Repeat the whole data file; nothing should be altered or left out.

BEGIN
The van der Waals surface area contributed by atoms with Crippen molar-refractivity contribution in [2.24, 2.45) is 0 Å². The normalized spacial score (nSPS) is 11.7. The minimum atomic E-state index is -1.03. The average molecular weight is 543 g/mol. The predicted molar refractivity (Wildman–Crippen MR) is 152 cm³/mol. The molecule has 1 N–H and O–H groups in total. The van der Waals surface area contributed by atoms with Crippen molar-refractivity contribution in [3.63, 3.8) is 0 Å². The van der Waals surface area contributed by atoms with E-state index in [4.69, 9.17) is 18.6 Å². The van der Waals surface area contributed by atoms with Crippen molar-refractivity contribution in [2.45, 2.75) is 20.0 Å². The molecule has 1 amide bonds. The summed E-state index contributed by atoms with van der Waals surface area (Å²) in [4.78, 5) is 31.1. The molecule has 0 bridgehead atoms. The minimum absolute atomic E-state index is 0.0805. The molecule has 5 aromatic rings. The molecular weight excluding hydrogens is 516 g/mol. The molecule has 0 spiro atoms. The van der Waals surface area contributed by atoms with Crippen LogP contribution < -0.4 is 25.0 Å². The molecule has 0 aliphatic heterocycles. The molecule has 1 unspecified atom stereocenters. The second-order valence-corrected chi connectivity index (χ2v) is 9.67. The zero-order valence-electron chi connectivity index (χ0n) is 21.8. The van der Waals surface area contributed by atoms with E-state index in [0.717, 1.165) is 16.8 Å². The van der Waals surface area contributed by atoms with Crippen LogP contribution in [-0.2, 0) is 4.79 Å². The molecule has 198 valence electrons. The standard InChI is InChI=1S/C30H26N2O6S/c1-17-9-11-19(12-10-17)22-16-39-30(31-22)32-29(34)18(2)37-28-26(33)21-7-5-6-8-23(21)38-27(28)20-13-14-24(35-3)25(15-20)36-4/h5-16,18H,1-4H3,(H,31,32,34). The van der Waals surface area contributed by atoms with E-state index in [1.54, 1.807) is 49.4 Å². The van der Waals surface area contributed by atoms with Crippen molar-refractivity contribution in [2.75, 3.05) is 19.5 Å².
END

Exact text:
The van der Waals surface area contributed by atoms with Crippen molar-refractivity contribution in [2.24, 2.45) is 0 Å². The normalized spacial score (nSPS) is 11.7. The minimum atomic E-state index is -1.03. The average molecular weight is 543 g/mol. The predicted molar refractivity (Wildman–Crippen MR) is 152 cm³/mol. The molecule has 1 N–H and O–H groups in total. The van der Waals surface area contributed by atoms with Crippen molar-refractivity contribution in [3.63, 3.8) is 0 Å². The van der Waals surface area contributed by atoms with E-state index in [4.69, 9.17) is 18.6 Å². The van der Waals surface area contributed by atoms with Crippen molar-refractivity contribution in [2.45, 2.75) is 20.0 Å². The molecule has 1 amide bonds. The summed E-state index contributed by atoms with van der Waals surface area (Å²) in [4.78, 5) is 31.1. The molecule has 0 bridgehead atoms. The minimum absolute atomic E-state index is 0.0805. The molecule has 5 aromatic rings. The molecular weight excluding hydrogens is 516 g/mol. The molecule has 0 spiro atoms. The van der Waals surface area contributed by atoms with Crippen LogP contribution < -0.4 is 25.0 Å². The molecule has 0 aliphatic heterocycles. The molecule has 1 unspecified atom stereocenters. The second-order valence-corrected chi connectivity index (χ2v) is 9.67. The zero-order valence-electron chi connectivity index (χ0n) is 21.8. The van der Waals surface area contributed by atoms with E-state index in [0.717, 1.165) is 16.8 Å². The van der Waals surface area contributed by atoms with Crippen LogP contribution in [-0.2, 0) is 4.79 Å². The molecule has 198 valence electrons. The standard InChI is InChI=1S/C30H26N2O6S/c1-17-9-11-19(12-10-17)22-16-39-30(31-22)32-29(34)18(2)37-28-26(33)21-7-5-6-8-23(21)38-27(28)20-13-14-24(35-3)25(15-20)36-4/h5-16,18H,1-4H3,(H,31,32,34). The van der Waals surface area contributed by atoms with E-state index in [1.54, 1.807) is 49.4 Å². The van der Waals surface area contributed by atoms with Crippen molar-refractivity contribution in [2.75, 3.05) is 19.5 Å².